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Capital Gains Tax is a tax that is incurred upon the sale or disposal of an asset that has increased in value.

The most common assets sold that incur this tax include stocks, bonds, precious metals and property. Lottery winnings, life insurance pay-outs, money from selling a private car or your own home, or shares that are in an ISA (Individual Savings Account) or PEP (Personal Equity Plan) are not taxed.

If the capital appreciation on an asset amounts to less than the personal tax allowance - £11,700, or £5,850 for trusts – then no tax is owed; after this, the amount of tax owed will vary between 10% and 28% depending on the nature of the asset, any reliefs you are entitled to and whether you are a basic rate or higher rate taxpayer.

The amount of money eligible for Capital Gains Tax is usually calculated by deducting the original purchase value from the sale value, and then deducting the tax-free allowance (and any other reliefs) from the profit made. For instance, if you had an asset worth £20,000 that you originally bought for £5,000, the profit here would be £15,000; once you deduct your tax-free allowance of £11,700, this leaves you with £3,300 that is tax-eligible.

Capital Gains Tax on Property

You will have to pay Capital Gains Tax if you sell/dispose of a property that you:

  • Have not lived in for the past 18 months or more
  • Have developed, e.g. into a block of flats
  • Use any part of for business purposes
  • Bought to renovate and sell on
  • Let out to a tenant

The amount of tax owed on residential property differs from the amount owed on other chargeable assets. Higher rate and additional rate taxpayers, trustees and businesses are all required to pay 28% on property (20% for other chargeable assets), unless you’re a sole trader or partnership; in which case you will be required to pay 10% if your gains qualify for Entrepreneurs’ Relief. Basic rate taxpayers are required to pay 18% Capital Gain Tax on property (10% for other chargeable assets).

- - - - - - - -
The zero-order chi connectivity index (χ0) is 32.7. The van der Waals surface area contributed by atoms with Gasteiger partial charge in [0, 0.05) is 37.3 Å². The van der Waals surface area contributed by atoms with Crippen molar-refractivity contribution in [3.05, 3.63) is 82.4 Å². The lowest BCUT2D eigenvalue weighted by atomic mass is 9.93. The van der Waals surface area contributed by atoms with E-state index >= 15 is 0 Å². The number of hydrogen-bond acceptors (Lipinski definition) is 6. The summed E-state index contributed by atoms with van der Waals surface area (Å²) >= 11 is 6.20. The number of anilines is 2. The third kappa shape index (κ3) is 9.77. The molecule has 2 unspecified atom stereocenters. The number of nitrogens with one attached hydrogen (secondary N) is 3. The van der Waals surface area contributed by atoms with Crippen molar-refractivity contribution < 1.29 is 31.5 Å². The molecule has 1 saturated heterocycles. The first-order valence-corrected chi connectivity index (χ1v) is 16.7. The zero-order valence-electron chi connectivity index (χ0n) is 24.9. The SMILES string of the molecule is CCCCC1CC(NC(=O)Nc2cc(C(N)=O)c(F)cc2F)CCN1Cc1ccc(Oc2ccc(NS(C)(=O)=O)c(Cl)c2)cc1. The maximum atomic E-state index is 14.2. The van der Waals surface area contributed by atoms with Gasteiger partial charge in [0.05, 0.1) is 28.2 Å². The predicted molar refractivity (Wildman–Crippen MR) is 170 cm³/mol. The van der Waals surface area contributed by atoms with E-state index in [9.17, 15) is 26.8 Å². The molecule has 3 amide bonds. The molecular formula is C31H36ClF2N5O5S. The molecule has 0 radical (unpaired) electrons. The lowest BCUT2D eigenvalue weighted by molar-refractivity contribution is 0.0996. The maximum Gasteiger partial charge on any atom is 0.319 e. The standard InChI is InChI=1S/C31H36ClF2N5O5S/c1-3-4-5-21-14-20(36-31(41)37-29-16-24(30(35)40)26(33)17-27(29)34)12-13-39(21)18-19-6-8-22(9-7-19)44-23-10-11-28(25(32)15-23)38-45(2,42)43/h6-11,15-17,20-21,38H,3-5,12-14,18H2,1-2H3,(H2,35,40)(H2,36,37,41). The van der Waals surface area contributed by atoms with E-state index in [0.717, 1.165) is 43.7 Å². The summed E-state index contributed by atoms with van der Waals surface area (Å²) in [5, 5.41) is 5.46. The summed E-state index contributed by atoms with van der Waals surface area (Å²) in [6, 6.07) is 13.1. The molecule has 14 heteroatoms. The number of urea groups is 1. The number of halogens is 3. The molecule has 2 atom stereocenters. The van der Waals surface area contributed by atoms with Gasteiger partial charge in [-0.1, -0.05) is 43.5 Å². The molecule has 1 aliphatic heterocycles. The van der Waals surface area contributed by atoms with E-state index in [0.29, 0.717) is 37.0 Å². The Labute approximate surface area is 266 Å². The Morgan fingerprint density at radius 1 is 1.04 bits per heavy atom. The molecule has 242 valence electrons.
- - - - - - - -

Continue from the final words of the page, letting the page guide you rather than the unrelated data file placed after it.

For those who have inherited a property and go on to sell it without having made it their own home, then they may have to pay Capital Gains Tax, having already also paid Inheritance Tax. The amount of owed Capital Gains Tax on property inherited will be dependent on the increase in value between the date of death (of the person who gifted it) and the date you sell, minus the selling costs such as legal fees.

Capital Gains Tax Facts

No Tax is owed on Your Family Home

If you own more than one home, you can nominate which one will be tax-free. The property has to have been purchased within two years of you nominating it as your main residence. However, you will not be exempt from Capital Gains Tax if you have only bought the property to sell on and make a profit, or if you have ever used it as a rental property.

Capital Gains Tax Transfer of Property between Spouses

If you are married or in a civil partnership, you are allocated only one main residence between you; otherwise you are able to each nominate separate homes. You can transfer ownership to your spouse; this is particularly beneficial for a higher rate taxpayer transferring ownership to a basic rate taxpayer.

Spouses Double-Up on your Tax-Free Allowance

For those who jointly own a property and are married or in a civil partnership, you each will have an £11,700 tax-free allowance, meaning that your total tax-free allowance will be £23,400.

Capital Gains Tax on Sale of Gifted Property

Anything that you gift to your spouse, civil partner or to charity is tax-free; however Capital Gains Tax will apply if they go on to sell it later on.

Expenses are taken into Account

If you are selling a property that is not your main residence, you should not calculate your gain by simply deducting the buying price from the selling price; remember to subtract agent and solicitors’ fees, Stamp Duty and any improvements you have paid for, as these will all be taken into account before working out what Capital Gains Tax you owe. It is important to note, however, that you will not be able to deduct the outstanding mortgage amount from the gain you make.

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